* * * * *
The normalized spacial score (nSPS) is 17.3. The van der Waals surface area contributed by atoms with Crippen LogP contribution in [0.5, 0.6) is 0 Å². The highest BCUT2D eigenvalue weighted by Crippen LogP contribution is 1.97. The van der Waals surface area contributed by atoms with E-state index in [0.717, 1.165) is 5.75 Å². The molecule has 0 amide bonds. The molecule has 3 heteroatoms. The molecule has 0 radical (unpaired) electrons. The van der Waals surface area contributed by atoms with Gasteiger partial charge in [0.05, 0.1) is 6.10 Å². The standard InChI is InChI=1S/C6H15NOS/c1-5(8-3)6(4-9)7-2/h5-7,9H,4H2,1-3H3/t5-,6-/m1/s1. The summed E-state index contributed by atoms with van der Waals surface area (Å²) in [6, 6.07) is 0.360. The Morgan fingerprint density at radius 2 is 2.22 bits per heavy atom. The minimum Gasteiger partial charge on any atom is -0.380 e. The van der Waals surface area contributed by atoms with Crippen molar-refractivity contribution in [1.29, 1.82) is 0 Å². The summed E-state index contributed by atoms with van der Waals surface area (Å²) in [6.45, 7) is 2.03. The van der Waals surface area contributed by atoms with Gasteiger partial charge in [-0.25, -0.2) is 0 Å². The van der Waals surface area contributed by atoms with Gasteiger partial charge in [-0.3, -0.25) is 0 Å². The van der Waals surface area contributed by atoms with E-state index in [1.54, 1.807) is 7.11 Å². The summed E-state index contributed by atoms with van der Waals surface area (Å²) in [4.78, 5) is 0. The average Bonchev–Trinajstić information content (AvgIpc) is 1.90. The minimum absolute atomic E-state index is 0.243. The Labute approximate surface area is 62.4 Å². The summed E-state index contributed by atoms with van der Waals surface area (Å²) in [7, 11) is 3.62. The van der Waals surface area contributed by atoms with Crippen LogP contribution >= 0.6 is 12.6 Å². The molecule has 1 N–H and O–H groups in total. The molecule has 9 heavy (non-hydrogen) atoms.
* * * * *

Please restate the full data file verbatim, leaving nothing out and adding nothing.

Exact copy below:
The normalized spacial score (nSPS) is 17.3. The van der Waals surface area contributed by atoms with Crippen LogP contribution in [0.5, 0.6) is 0 Å². The highest BCUT2D eigenvalue weighted by Crippen LogP contribution is 1.97. The van der Waals surface area contributed by atoms with E-state index in [0.717, 1.165) is 5.75 Å². The molecule has 0 amide bonds. The molecule has 3 heteroatoms. The molecule has 0 radical (unpaired) electrons. The van der Waals surface area contributed by atoms with Gasteiger partial charge in [0.05, 0.1) is 6.10 Å². The standard InChI is InChI=1S/C6H15NOS/c1-5(8-3)6(4-9)7-2/h5-7,9H,4H2,1-3H3/t5-,6-/m1/s1. The summed E-state index contributed by atoms with van der Waals surface area (Å²) in [6, 6.07) is 0.360. The Morgan fingerprint density at radius 2 is 2.22 bits per heavy atom. The minimum Gasteiger partial charge on any atom is -0.380 e. The van der Waals surface area contributed by atoms with Crippen molar-refractivity contribution in [1.29, 1.82) is 0 Å². The summed E-state index contributed by atoms with van der Waals surface area (Å²) in [6.45, 7) is 2.03. The van der Waals surface area contributed by atoms with Gasteiger partial charge in [-0.25, -0.2) is 0 Å². The van der Waals surface area contributed by atoms with Gasteiger partial charge in [-0.3, -0.25) is 0 Å². The van der Waals surface area contributed by atoms with E-state index in [1.54, 1.807) is 7.11 Å². The summed E-state index contributed by atoms with van der Waals surface area (Å²) in [4.78, 5) is 0. The average Bonchev–Trinajstić information content (AvgIpc) is 1.90. The minimum absolute atomic E-state index is 0.243. The Labute approximate surface area is 62.4 Å². The summed E-state index contributed by atoms with van der Waals surface area (Å²) in [7, 11) is 3.62. The van der Waals surface area contributed by atoms with Crippen LogP contribution >= 0.6 is 12.6 Å². The molecule has 1 N–H and O–H groups in total. The molecule has 9 heavy (non-hydrogen) atoms.